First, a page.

A New Way to Knit Socks: Solefully

The Lobelia Socks and Forester Socks by Betty Salpekar use her unique bottom-up construction method. This article on solefull sock knitting was originally published in Interweave Knits Summer 2014.

sock knitting

The Lobelia Socks (left) and the Forester Socks (right) use Betty Salpekar’s “solefull” sock method of construction. Photography by Joe Hancock Photography.

Socks can be knitted in many directions—top down, toe up, sideways, obliquely, et cetera—and each has its own advantages and challenges. Solefull socks offer yet another option, another direction. I call them “solefull” because you knit the sole in full first, before any of the rest of the sock. Then you just keep knitting up in the round from the perimeter of the sole. It’s satisfyingly intuitive because your knitting progresses in exactly the way that water gently rises to cover your feet when you stand in the surf on a beach.

There are unique advantages to knitting socks solefully. You can:

  • carry along reinforcement yarn on the whole sole, not just the heel and toe.
  • easily re-sole the socks without disturbing the sock top at all.
  • cushion the soles by using thicker yarn for them than you use on the top.
  • make thrifty use of leftover yarns by using them to knit soles, because soles don’t have to be the same color or even the same gauge as the rest of the sock.
  • knit all of the sock in the round, from cast-on to bind-off, except for one or two short-rows around the sole toe.
  • avoid picking up stitches entirely.
  • avoid Kitchener stitch entirely (in most designs).
  • try the socks on to check fit at any point beyond about an inch and a half above the sole.
  • easily make footlets, slippers, or anklets by simply ending the socks at any point after you join the sides at the lower foot.
  • let stitch patterns cover the whole top of the sock, including toes and heels.
  • divide a questionable yarn quantity in half and know you’ll be able to make both socks the same length, long or short, by just knitting until the yarn runs out.
  • delight in the surprising ways horizontal stripes and vertical design elements bend, arc, and merge around the toe and up the instep.

sock knitting

My spur to developing this sock architecture was what spurs so much innovation: aggravation. I would buy those little cards of reinforcement yarn and faithfully follow the instructions to carry it along on heel flap and heel turn, then again from the beginning of the toe decreases to end of the toe. There was usually just enough yarn for that. Then came the aggravation; my socks would develop holes only at the bottom of the heel and under the ball of the foot! Right where it wasn’t practical to carry along the reinforcement yarn, even if there had been enough. It was equally frustrating to see that the back of the heel and the top of the toe, both places where the precious reinforcement yarn had been used, hardly showed any wear. They not only hadn’t worn through—they weren’t even thin. I was convinced that—on my socks, at least—those places didn’t need reinforcing. Or that they weren’t the only ones.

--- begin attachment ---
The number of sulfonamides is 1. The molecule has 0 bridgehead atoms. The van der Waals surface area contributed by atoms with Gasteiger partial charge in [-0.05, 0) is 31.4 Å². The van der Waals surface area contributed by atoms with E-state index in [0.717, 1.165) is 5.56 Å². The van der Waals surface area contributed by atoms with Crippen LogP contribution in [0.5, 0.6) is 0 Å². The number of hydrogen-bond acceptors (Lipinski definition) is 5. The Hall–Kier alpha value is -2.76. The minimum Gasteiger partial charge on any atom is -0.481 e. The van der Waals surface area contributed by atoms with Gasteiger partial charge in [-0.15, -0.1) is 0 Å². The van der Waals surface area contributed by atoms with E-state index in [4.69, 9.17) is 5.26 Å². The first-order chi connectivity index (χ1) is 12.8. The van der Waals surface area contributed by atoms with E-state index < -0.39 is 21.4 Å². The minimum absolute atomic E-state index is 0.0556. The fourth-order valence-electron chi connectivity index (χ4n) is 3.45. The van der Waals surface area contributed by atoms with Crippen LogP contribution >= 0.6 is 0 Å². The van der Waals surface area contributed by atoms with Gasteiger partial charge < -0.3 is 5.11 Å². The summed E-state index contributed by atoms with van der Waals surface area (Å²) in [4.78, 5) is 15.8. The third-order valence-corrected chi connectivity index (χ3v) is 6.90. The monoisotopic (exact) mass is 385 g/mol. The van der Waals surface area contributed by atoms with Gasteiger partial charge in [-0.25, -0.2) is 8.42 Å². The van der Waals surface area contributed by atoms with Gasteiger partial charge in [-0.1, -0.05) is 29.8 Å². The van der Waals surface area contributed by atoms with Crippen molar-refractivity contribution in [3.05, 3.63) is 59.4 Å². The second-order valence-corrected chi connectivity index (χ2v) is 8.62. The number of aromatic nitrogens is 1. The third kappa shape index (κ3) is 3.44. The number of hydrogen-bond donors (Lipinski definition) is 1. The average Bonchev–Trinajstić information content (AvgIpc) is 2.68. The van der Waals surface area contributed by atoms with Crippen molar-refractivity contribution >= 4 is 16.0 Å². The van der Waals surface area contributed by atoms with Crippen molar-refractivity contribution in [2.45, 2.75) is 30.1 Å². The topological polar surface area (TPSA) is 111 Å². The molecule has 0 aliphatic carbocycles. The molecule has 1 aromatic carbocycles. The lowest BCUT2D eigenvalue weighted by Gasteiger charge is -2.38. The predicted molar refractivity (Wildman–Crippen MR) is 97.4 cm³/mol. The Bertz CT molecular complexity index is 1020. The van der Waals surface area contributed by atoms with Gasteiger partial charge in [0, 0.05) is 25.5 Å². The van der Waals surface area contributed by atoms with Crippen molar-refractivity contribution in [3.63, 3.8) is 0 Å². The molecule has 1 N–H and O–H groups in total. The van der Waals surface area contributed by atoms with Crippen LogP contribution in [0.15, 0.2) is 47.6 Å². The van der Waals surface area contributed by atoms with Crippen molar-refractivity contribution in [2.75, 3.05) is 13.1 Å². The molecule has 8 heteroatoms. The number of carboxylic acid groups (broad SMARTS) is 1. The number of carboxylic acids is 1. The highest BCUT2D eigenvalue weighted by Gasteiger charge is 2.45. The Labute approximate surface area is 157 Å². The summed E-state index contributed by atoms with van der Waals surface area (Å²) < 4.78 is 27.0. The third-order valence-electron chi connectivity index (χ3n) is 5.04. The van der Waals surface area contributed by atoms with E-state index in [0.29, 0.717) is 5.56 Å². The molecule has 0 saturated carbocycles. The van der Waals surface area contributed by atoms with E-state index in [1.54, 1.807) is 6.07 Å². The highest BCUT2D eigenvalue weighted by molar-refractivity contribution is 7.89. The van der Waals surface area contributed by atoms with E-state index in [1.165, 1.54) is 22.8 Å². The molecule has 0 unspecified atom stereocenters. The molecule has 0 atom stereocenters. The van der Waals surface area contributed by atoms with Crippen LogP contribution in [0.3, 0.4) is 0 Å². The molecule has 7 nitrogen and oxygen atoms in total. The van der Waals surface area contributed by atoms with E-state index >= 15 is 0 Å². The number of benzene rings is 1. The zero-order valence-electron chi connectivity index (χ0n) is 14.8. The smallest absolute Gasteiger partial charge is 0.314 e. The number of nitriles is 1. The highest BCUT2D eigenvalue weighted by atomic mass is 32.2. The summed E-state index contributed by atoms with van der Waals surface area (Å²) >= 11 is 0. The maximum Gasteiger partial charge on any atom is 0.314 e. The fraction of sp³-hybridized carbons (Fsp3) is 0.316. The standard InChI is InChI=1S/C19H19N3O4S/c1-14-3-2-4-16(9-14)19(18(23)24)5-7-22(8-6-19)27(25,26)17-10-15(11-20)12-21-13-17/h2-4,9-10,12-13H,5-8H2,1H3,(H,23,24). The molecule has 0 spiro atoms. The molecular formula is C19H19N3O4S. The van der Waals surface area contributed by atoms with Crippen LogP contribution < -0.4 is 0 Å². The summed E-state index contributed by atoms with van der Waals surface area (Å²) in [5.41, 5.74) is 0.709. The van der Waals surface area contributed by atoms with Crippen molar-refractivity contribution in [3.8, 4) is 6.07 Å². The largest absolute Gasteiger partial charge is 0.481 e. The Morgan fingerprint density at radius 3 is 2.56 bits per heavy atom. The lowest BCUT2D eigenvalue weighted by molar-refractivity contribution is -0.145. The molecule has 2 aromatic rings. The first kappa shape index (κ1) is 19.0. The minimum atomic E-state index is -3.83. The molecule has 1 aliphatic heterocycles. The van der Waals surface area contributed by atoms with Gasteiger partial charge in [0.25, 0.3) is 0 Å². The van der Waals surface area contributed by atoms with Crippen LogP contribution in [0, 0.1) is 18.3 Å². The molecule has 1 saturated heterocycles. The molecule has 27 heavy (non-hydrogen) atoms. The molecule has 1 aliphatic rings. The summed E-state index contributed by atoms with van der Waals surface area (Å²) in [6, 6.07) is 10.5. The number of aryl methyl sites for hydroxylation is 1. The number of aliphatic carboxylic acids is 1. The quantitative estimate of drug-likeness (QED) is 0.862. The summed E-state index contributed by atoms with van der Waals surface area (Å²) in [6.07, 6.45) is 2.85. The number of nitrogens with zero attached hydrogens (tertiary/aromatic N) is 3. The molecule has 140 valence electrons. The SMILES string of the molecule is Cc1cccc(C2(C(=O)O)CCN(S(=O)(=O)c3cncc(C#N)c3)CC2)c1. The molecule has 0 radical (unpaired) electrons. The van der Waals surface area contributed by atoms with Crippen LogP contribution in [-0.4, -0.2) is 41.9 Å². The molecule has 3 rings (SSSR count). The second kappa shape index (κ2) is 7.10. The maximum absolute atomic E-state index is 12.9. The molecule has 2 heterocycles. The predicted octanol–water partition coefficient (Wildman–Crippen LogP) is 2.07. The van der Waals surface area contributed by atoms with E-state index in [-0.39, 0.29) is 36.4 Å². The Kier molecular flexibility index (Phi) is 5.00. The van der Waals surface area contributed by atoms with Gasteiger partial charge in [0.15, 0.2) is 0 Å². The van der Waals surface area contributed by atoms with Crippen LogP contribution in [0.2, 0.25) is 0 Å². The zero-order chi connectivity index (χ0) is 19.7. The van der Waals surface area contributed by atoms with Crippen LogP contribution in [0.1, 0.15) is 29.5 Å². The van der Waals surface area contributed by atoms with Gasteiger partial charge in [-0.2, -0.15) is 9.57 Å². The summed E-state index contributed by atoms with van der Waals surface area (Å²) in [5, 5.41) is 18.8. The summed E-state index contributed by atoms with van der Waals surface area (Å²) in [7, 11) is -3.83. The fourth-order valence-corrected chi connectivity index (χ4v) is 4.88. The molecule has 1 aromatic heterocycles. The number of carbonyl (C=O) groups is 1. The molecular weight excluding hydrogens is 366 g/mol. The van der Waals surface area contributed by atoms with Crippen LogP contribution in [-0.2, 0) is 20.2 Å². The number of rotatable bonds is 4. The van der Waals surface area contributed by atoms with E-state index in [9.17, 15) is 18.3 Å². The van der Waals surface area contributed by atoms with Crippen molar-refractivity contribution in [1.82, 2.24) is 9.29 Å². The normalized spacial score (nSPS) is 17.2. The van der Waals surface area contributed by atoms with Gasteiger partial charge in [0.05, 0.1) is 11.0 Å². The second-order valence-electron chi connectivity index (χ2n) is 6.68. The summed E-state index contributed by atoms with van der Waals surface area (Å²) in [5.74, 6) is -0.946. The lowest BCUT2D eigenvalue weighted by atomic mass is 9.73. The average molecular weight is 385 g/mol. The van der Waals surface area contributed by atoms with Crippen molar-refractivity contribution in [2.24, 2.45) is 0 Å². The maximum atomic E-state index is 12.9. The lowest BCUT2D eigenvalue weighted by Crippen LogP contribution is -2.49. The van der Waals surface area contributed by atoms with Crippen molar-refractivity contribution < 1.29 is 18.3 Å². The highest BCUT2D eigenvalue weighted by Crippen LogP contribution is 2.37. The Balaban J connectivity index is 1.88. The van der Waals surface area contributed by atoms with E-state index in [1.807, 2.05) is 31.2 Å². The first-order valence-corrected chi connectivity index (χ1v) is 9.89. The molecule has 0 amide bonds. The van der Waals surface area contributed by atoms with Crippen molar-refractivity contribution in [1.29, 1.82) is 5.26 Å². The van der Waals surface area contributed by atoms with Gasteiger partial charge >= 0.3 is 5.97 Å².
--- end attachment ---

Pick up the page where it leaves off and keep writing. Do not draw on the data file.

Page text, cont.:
sock knitting

The obvious solution was to reinforce the whole sole. That meant knitting the sole by itself before, during (by knitting the sock sideways), or after the rest of the sock. After researching existing literature (as it existed back in 2009) and a lot of experimentation, I hit upon this solefull method and haven’t used any other since. I’m still comforted by the intuitive knitting direction (from the ground up), still infatuated with the way stitch patterns transform themselves during toe, foot, and instep shaping, and still taking sensual pleasure in carrying along a thin mohair/silk blend yarn on the whole sole. Not only does that reinforce the sole, but it creates a luxuriously soft and cushiony barrier between my feet and the cold floor.

BETTY SALPEKAR lives in Atlanta, Georgia. She is the author of the book Solefull Socks: Knitting from the Ground Up (Bread Crumbs Press, 2014), which is the definitive guide to her solefull sock method.

Try out Betty’s solefull sock-knitting method today!


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